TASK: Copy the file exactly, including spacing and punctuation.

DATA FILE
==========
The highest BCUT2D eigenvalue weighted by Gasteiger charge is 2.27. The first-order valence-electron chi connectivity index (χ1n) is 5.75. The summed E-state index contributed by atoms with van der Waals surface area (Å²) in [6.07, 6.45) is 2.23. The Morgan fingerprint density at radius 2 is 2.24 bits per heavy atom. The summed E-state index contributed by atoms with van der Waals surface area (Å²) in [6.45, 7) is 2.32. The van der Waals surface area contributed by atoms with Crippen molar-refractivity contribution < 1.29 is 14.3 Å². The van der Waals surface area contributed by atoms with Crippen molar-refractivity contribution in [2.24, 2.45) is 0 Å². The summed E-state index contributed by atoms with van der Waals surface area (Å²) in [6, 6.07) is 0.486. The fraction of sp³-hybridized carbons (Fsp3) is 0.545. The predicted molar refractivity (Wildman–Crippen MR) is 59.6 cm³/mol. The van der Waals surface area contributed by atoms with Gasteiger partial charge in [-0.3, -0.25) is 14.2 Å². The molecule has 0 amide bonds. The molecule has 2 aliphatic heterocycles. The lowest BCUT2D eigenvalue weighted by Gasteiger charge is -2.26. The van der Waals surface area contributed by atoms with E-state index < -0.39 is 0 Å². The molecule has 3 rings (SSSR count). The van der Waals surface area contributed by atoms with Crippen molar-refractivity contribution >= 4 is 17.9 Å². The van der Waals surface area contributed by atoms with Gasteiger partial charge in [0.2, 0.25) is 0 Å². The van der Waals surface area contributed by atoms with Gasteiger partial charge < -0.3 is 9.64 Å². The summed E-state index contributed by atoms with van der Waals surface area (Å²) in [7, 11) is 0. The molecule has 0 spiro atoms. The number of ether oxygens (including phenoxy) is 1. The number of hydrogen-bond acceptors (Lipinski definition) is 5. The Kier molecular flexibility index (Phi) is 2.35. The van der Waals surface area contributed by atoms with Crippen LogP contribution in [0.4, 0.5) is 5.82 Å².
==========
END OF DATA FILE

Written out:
The highest BCUT2D eigenvalue weighted by Gasteiger charge is 2.27. The first-order valence-electron chi connectivity index (χ1n) is 5.75. The summed E-state index contributed by atoms with van der Waals surface area (Å²) in [6.07, 6.45) is 2.23. The Morgan fingerprint density at radius 2 is 2.24 bits per heavy atom. The summed E-state index contributed by atoms with van der Waals surface area (Å²) in [6.45, 7) is 2.32. The van der Waals surface area contributed by atoms with Crippen molar-refractivity contribution < 1.29 is 14.3 Å². The van der Waals surface area contributed by atoms with Crippen molar-refractivity contribution in [2.24, 2.45) is 0 Å². The summed E-state index contributed by atoms with van der Waals surface area (Å²) in [6, 6.07) is 0.486. The fraction of sp³-hybridized carbons (Fsp3) is 0.545. The predicted molar refractivity (Wildman–Crippen MR) is 59.6 cm³/mol. The van der Waals surface area contributed by atoms with Gasteiger partial charge in [-0.3, -0.25) is 14.2 Å². The molecule has 0 amide bonds. The molecule has 2 aliphatic heterocycles. The lowest BCUT2D eigenvalue weighted by Gasteiger charge is -2.26. The van der Waals surface area contributed by atoms with E-state index < -0.39 is 0 Å². The molecule has 3 rings (SSSR count). The van der Waals surface area contributed by atoms with Crippen molar-refractivity contribution >= 4 is 17.9 Å². The van der Waals surface area contributed by atoms with Gasteiger partial charge in [0.2, 0.25) is 0 Å². The van der Waals surface area contributed by atoms with Gasteiger partial charge < -0.3 is 9.64 Å². The summed E-state index contributed by atoms with van der Waals surface area (Å²) in [7, 11) is 0. The molecule has 0 spiro atoms. The number of ether oxygens (including phenoxy) is 1. The number of hydrogen-bond acceptors (Lipinski definition) is 5. The Kier molecular flexibility index (Phi) is 2.35. The van der Waals surface area contributed by atoms with Crippen LogP contribution in [0.4, 0.5) is 5.82 Å².